Caracas, July 4, 2017 (venezuelanalysis.com) – Venezuela’s right-wing opposition coalition, the MUD, unveiled Monday that it will convene a non-binding national “plebiscite” on whether the country should go ahead with National Constituent Assembly elections slated for July 30.
The plebiscite, known as the “National Agreement on the Constitution”, will include three questions concerning whether the people “reject or recognize the constituent assembly”, “the role demanded of the functionaries and the National Armed Forces in restoring the constitutional order”, and whether the people “back the renovation of public powers, the conformation of a unity government, the holding of free and transparent elections within the constitution”.
The MUD announced in May that it would boycott the National Constituent Assembly (ANC), denouncing it as an illegitimate effort to rewrite the nation’s constitution. Government supporters, in contrast, have hailed the ANC as a opportunity to institutionalize the gains of the revolution over the past 18 years as well as a way to overcome the country’s current political stalemate.
Scheduled for July 16, the plebiscite has been presented by National Assembly Vice-President and hard-right Popular Will party leader Freddy Guevara as an “act of civil disobedience”.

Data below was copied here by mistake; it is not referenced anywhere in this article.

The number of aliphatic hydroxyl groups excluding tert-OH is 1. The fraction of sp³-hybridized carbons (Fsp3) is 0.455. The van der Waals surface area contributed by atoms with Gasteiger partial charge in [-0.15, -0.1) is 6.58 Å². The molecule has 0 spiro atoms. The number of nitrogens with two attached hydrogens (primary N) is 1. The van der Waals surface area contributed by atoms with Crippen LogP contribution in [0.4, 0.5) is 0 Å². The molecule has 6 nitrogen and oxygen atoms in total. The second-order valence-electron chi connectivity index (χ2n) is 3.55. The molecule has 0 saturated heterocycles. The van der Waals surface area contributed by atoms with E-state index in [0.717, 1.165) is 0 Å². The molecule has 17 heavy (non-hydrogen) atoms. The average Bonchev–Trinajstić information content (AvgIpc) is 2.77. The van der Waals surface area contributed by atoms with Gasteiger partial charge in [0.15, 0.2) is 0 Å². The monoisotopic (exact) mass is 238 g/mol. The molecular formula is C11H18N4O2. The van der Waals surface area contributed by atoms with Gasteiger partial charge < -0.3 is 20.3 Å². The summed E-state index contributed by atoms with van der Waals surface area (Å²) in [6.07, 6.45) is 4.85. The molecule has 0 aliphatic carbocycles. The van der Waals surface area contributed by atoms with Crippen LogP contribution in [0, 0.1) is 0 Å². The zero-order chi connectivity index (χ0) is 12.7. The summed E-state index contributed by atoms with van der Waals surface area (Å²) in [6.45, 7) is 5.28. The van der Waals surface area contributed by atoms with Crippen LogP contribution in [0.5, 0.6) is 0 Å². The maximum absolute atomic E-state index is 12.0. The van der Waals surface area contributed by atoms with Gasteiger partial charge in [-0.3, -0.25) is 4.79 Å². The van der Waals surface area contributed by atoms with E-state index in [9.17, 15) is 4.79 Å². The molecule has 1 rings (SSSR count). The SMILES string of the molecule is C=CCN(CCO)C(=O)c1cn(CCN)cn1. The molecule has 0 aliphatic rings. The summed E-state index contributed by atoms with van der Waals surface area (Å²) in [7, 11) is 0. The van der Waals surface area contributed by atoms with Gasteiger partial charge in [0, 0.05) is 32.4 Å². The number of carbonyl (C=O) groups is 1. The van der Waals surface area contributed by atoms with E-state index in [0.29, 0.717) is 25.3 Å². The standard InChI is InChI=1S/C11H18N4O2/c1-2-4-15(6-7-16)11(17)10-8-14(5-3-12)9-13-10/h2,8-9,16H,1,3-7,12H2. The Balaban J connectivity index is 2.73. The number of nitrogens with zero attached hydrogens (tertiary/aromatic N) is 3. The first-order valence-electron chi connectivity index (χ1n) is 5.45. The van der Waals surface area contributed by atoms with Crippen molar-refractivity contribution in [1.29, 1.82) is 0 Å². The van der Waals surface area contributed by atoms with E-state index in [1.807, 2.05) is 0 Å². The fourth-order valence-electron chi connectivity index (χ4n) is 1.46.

Depending on the result of the poll, the MUD will initiate “national zero hour” mobilizations, in which it has vowed to “take to the streets permanently, making use of all of the mechanisms of protest simultaneously to achieve change”. The announcement comes as violent anti-government protests led by the coalition enter their 14th week. At least 99 people have lost their lives since the demonstrations began on April 4.
While the MUD has specified that the plebiscite will be held without the participation of the National Electoral Council (CNE), it has yet to provide key details concerning how the July 16 vote will be organized and audited.
Government spokespeople, for their part, slammed the move as unconstitutional.
“They are convening a lie for July 16, a false plebiscite, without it being governed by the branch of public power established in the constitution, which is the Venezuelan Electoral Branch [CNE],” declared Caracas Mayor and Socialist Party leader Jorge Rodriguez.
Articles 71-74 of Venezuela’s constitution allow for binding referenda to approve or revoke laws, recall elected officials, and consult the population on “issues of transcendental national importance”. The Magna Carta does not, however, contain provisions for holding non-binding plebiscites organized independently of the CNE.